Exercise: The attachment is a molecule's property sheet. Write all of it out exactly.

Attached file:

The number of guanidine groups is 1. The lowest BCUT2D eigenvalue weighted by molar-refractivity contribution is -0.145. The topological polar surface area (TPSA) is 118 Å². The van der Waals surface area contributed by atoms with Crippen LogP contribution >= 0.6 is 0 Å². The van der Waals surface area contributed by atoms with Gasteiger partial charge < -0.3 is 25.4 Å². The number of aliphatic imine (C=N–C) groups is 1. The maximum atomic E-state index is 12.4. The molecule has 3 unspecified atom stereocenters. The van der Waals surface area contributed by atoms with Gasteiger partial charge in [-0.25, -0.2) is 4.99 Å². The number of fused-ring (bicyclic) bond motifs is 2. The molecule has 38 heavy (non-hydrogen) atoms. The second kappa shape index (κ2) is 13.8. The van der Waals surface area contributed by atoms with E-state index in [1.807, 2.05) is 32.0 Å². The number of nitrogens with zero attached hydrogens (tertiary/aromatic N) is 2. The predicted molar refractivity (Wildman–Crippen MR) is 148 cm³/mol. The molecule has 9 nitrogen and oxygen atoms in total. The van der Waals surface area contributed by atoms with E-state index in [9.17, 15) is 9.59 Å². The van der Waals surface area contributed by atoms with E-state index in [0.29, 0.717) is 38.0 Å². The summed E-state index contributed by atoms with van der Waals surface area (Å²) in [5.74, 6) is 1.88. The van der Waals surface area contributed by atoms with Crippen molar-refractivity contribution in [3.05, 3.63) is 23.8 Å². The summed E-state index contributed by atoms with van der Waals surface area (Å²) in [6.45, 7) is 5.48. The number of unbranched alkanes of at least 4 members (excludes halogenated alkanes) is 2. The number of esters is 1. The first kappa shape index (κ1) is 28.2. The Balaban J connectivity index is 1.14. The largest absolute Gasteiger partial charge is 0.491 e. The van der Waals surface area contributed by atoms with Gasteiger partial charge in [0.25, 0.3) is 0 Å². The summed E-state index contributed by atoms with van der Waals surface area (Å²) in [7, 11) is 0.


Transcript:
The number of guanidine groups is 1. The lowest BCUT2D eigenvalue weighted by molar-refractivity contribution is -0.145. The topological polar surface area (TPSA) is 118 Å². The van der Waals surface area contributed by atoms with Crippen LogP contribution >= 0.6 is 0 Å². The van der Waals surface area contributed by atoms with Gasteiger partial charge < -0.3 is 25.4 Å². The number of aliphatic imine (C=N–C) groups is 1. The maximum atomic E-state index is 12.4. The molecule has 3 unspecified atom stereocenters. The van der Waals surface area contributed by atoms with Gasteiger partial charge in [-0.25, -0.2) is 4.99 Å². The number of fused-ring (bicyclic) bond motifs is 2. The molecule has 38 heavy (non-hydrogen) atoms. The second kappa shape index (κ2) is 13.8. The van der Waals surface area contributed by atoms with E-state index in [1.807, 2.05) is 32.0 Å². The number of nitrogens with zero attached hydrogens (tertiary/aromatic N) is 2. The predicted molar refractivity (Wildman–Crippen MR) is 148 cm³/mol. The molecule has 9 nitrogen and oxygen atoms in total. The van der Waals surface area contributed by atoms with E-state index in [9.17, 15) is 9.59 Å². The van der Waals surface area contributed by atoms with E-state index in [0.29, 0.717) is 38.0 Å². The summed E-state index contributed by atoms with van der Waals surface area (Å²) in [5.74, 6) is 1.88. The van der Waals surface area contributed by atoms with Crippen molar-refractivity contribution in [3.05, 3.63) is 23.8 Å². The summed E-state index contributed by atoms with van der Waals surface area (Å²) in [6.45, 7) is 5.48. The number of unbranched alkanes of at least 4 members (excludes halogenated alkanes) is 2. The number of esters is 1. The first kappa shape index (κ1) is 28.2. The Balaban J connectivity index is 1.14. The largest absolute Gasteiger partial charge is 0.491 e. The van der Waals surface area contributed by atoms with Gasteiger partial charge in [0.25, 0.3) is 0 Å². The summed E-state index contributed by atoms with van der Waals surface area (Å²) in [7, 11) is 0.